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Reblogged:'Nerds,' Beliefs, and Rules

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Programmer/entrepreneur Paul Graham often writes about nerds, which I take to mean people given to scientific or technological interests, many of whom are socially awkward, at least when they are young. As a nerd himself, Graham is certainly qualified to do this. His essays are always thought-provoking and his advice is often very good.

But I disagreed with him on a couple of matters in his latest such essay, on what he calls "Fierce Nerds."

I'm not sure what fierce is supposed to mean, exactly, and it's mostly unimportant to this discussion, anyway. That said, as a nerd with a philosophical bent, I feel more than qualified to speak about the matter of social conventions and rules. (I don't normally self-apply this term for reasons that will become evident later.)

On the former matter, Graham states:
It's hard to be independent-minded without being somewhat socially awkward, because conventional beliefs are so often mistaken, or at least arbitrary.
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Image by TheRegisti, via Unsplash, license.
Wolfgang Pauli -- who is usually credited with the phrase not even wrong -- might agree with me to disagree with part of this: Yes, when one values being correct, one will be prone to forget/refuse to follow/bristle at common conventional beliefs that are wrong.

But in the face of such beliefs, one has some solace knowing that adherents may simply be ignorant of the truth. Changing such a person's mind is credibly a matter of helping them fill in some gaps in their knowledge. Furthermore, such beliefs can and often do at least make sense when they follow logically from or otherwise comport with error(s).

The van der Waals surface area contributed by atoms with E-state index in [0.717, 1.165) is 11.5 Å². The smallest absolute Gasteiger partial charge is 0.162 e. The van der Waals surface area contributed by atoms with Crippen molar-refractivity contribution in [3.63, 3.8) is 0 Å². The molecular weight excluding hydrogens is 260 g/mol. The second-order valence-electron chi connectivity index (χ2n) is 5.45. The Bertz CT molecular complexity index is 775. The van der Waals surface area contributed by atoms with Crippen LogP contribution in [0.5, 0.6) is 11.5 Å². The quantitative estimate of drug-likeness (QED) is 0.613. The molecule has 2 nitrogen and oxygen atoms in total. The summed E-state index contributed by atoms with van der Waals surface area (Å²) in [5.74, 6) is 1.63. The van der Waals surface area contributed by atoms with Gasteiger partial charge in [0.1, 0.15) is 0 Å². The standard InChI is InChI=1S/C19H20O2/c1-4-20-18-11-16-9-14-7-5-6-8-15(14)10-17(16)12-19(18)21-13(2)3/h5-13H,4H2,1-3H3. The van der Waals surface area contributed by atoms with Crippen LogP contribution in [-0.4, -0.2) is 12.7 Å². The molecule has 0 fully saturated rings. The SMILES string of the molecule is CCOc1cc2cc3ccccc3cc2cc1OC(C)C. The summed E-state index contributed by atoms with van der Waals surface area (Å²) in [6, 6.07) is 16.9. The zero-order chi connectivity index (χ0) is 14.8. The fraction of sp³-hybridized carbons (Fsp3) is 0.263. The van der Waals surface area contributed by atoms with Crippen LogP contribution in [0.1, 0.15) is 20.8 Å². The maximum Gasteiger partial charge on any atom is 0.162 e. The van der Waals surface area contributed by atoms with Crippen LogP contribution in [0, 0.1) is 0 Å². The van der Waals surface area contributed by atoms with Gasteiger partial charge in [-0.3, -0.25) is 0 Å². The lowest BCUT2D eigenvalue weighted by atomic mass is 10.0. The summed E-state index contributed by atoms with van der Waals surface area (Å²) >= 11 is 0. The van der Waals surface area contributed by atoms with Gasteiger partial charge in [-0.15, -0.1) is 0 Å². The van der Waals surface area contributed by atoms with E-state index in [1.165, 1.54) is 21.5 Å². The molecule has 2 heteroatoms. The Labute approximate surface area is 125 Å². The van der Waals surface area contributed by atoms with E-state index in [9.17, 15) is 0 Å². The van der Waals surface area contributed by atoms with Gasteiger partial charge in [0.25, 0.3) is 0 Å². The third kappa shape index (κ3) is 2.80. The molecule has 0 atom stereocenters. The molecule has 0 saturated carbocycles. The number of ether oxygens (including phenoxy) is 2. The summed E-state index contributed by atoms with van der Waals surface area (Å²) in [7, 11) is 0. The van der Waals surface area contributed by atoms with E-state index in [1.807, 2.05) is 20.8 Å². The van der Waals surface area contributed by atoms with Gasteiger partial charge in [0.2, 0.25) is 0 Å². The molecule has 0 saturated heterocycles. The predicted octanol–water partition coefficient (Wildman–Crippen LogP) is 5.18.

Not so with arbitrary, not-even-wrong beliefs: Those are just held on faith -- that is, in disregard (and often in open contempt) for the need for evidence.

(The commonality of religion in our culture muddles the issue somewhat, but the more commonly acknowledged superstitions can save the day, so to speak. For example, I liked astronomy as a child and got very annoyed when the parish priest confused that with astrology in front of all my classmates. I spoke up and corrected him, of course.)

Followers of arbitrary beliefs are, at best, simply going along to get along. The best one can say of them is that they haven't gotten around to thinking about whatever arbitrary belief they have.

And, yes, such beliefs can also integrate into a coherent whole, but it is often the case that this makes the arbitrary basis much more evident, making such beliefs all the more an affront to someone who cares about the truth.

(Example: I wasted lots of time and energy arguing with a creationist back in college. I could have forgiven someone being unaware of all the evidence in favor of evolution or honestly thinking it didn't hang together enough. But I was initially floored by the open rejection of evidence and reason the day I got him to thump his Bible in a pique.)

In short, I'd say that the problem with beliefs that leads to awkwardness is this: Conventional beliefs are often mistaken, if not outright arbitrary. It's far easier to anticipate and understand mistakes than it is outright whim, which is ultimately what "underpins" arbitrary beliefs.

My second issue is related. Graham a bit later states regarding rules:
[Fierce nerds will] be annoyed by rules, rather than dreamily unaware of them.
I presume that to the degree that "fierceness" matters, it changes the degree of awareness of -- or the emotional reaction to -- social rules. But otherwise, the common denominator is that the nerd sees rules as not worth much attention.

Again, the problem, aside from the fact that the nerd in question probably hasn't thought much about said rules, is likely that -- given how common mistaken or arbitrary beliefs are in our culture -- the rules that arise will also often be of questionable value as guidance.

I remember growing up and wishing there were rules (when I didn't think there were) or rules that made sense. Indeed, the mistaken-ness (actual or apparent) or arbitrariness (actual or apparent, also) of such rules is likely why so many intelligent people get bored or put off by them in the first place.

Perhaps, in a society that overall valued reason more, there would be no need to call anyone "nerds," because seeking truth, applying reason, and insisting that things make sense would be much less remarkable than they are now.

-- CAV

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